My colonel was unconscious but still alive when Bette hurried me out of the house and through the kitchen garden to a postern gate where a taxi-cab was waiting to take me to the station. I arrived with three minutes to spare, and paid the conductor handsomely to find me an empty compartment. Then I locked myself in and made ready for bed.
That night, for the first time, I had the nightmare: the dream of the hunt through the black valley, the fall from my horse and then being locked naked in a glass ball which rolled over and over in a desert of blood-red sand.
I woke tangled in the sheets, sweating with horror and shouting for Papa. But Papa was long dead and my cry was drowned by the wail of the train whistle, echoing over the farmlands of Hanover.
I know that I am very close to madness and I am desperately afraid. At night I lurch, panic stricken, through nightmare landscapes; seas of blood and ravines between saw-toothed mountains and dead cities white under the moon. I hear the thunder of hooves and the baying of hounds and I do not know whether I am the hunter or the hunted.
When I wake, I see in the mirror a stranger, wild-eyed and hostile. I cannot read a text-book; the words jumble themselves into gibberish. I slide into dumb depressions, explode into irrational rages which terrify my children and reduce my wife to tears or bitter recriminations. She nags me to seek medical advice or psychiatric treatment; but I know that this malady cannot be cured by a bottle of physic or the inquisitions of an analyst.
So, to affirm my sanity, I have devised a ritual. To the stranger in the mirror I recite the litany of my life, thus:
"My name is Carl Gustav Jung. I am a physician, a lecturer in psychiatric medicine, an analyst. I am thirty-eight years of age. I was born in the village of Kesswil, Switzerland, on the twenty-sixth day of July, 1875. My father, Paul, was a Protestant pastor. My mother was a local girl, Emilie Preiswerk. I am married, with four children and a fifth on the way. My wife's maiden name is Emma Rauschenbach. She was born near Lake Constance – which sometimes she seems to believe is the navel of the world."
The recitation continues all the time that I am shaving. Its purpose is to hold me fixed in space, time and circumstance, lest I dissolve into nonentity. I breakfast alone and in silence, because I am still trailing the cobwebs of my dreams.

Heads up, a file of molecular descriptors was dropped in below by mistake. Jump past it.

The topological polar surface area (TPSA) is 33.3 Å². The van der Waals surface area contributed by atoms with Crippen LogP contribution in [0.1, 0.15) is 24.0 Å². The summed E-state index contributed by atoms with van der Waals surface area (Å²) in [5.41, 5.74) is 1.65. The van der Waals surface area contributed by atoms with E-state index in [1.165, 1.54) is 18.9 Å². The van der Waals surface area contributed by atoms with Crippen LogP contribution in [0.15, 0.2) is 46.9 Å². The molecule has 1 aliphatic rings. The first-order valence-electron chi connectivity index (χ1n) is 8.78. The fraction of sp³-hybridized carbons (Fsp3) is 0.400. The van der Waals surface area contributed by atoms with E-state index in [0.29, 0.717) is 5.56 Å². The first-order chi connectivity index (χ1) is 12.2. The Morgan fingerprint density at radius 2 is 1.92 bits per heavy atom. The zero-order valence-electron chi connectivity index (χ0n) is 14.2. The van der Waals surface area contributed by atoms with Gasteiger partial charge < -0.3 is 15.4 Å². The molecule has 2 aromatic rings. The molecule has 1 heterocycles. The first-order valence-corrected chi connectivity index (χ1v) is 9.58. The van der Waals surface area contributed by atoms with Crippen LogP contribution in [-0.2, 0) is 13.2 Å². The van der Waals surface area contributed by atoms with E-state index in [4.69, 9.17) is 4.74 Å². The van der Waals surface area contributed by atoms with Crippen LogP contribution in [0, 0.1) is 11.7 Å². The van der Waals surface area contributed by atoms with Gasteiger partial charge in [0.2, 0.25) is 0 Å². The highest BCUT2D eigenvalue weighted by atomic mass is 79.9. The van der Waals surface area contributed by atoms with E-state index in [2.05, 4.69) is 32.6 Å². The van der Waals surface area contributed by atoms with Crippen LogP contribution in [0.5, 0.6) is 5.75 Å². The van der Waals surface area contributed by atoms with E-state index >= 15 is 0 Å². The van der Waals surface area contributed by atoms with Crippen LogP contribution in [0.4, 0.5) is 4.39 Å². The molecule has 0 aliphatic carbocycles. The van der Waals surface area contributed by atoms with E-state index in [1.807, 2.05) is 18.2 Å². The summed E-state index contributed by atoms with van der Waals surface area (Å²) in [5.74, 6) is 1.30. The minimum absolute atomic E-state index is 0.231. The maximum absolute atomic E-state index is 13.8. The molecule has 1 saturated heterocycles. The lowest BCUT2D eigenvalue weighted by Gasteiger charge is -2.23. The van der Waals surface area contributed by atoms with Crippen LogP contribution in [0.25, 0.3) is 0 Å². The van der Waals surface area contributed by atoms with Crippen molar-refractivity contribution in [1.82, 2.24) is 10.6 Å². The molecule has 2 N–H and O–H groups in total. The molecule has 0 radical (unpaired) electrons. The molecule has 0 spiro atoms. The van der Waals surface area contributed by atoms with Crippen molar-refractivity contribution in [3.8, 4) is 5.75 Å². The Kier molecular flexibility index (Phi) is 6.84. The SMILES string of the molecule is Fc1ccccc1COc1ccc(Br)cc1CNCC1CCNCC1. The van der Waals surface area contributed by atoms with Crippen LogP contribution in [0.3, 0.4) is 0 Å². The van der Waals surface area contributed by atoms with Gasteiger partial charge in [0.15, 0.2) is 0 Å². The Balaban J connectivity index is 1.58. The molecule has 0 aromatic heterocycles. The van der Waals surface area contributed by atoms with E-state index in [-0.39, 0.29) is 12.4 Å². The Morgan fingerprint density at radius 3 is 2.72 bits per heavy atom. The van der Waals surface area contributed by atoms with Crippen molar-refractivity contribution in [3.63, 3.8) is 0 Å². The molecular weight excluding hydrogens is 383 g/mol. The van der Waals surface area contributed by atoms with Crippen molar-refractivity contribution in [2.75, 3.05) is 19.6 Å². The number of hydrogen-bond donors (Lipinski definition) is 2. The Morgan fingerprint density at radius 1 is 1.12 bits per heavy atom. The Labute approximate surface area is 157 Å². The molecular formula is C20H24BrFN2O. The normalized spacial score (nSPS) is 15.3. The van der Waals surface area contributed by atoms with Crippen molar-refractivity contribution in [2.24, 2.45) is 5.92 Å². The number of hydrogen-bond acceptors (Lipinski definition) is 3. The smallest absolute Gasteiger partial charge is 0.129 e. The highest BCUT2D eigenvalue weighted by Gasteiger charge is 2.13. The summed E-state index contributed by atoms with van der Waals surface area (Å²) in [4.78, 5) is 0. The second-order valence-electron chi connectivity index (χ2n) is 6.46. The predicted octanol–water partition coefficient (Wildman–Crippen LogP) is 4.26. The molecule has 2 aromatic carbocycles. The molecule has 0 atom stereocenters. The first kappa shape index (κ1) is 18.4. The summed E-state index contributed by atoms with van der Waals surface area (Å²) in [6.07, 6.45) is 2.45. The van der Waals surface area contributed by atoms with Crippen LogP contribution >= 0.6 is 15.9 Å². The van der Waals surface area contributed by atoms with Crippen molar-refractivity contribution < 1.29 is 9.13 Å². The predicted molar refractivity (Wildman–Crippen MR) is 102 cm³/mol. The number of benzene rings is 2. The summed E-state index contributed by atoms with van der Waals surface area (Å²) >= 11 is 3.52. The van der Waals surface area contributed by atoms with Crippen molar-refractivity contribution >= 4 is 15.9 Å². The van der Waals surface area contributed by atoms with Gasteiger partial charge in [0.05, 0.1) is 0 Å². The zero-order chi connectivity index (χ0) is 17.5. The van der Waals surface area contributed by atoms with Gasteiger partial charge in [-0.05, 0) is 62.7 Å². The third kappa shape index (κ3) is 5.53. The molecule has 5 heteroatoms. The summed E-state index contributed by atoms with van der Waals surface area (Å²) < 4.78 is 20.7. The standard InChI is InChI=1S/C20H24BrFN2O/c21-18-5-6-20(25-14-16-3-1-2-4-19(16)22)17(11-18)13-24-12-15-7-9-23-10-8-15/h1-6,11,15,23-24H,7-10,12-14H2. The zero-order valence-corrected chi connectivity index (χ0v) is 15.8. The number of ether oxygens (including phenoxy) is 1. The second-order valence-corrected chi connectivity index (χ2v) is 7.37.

After breakfast, I walk by the lake, gathering stones and pebbles to build the model village which is beginning to take shape at the bottom of my garden. It is a childish pastime; but it anchors my vagrant mind to simple physical realities: the chill water, the form and texture of the stones, the sound of the wind in the branches, the dapple of sunlight on the lawn. As this part of the ritual continues, I hear voices, and sometimes see personages from the past. Occasionally, I hear my father's voice expounding Christian doctrine from his pulpit in Kesswil:
"A sacrament, my dear brethren, is an outward and visible sign of an inward grace. Grace signifies a free gift from God."
I have long since rejected the religion my father preached. His God has no place in my life; but the grace, the free gift – oh, yes! This is given to me every morning when my ritual is completed and, promptly on the stroke of ten, my Antonia walks into my life.
My Antonia! Yes, I can say that, even though my possession is neither complete nor perpetual, as I would wish it to be. We are lovers, but more than lovers. Sometimes I think we have celebrated a marriage more complete than the legal one which unites Emma and me. Toni has given me her body so generously, so passionately, that even when I hear her footfall or the sound of her voice, I am alive and erect with desire. My gift to her is of herself, a singleness of spirit, a health of emotion, a wholeness, a harmony between the conscious and the subconscious. When she came to me, as a patient, she was like the princess sleeping in the enchanted forest, imprisoned by brambles and vines. I awakened her. I swept away the nightmares and confusions of her long slumber. When she was cured, I made her my pupil. Then she became my companion and collaborator.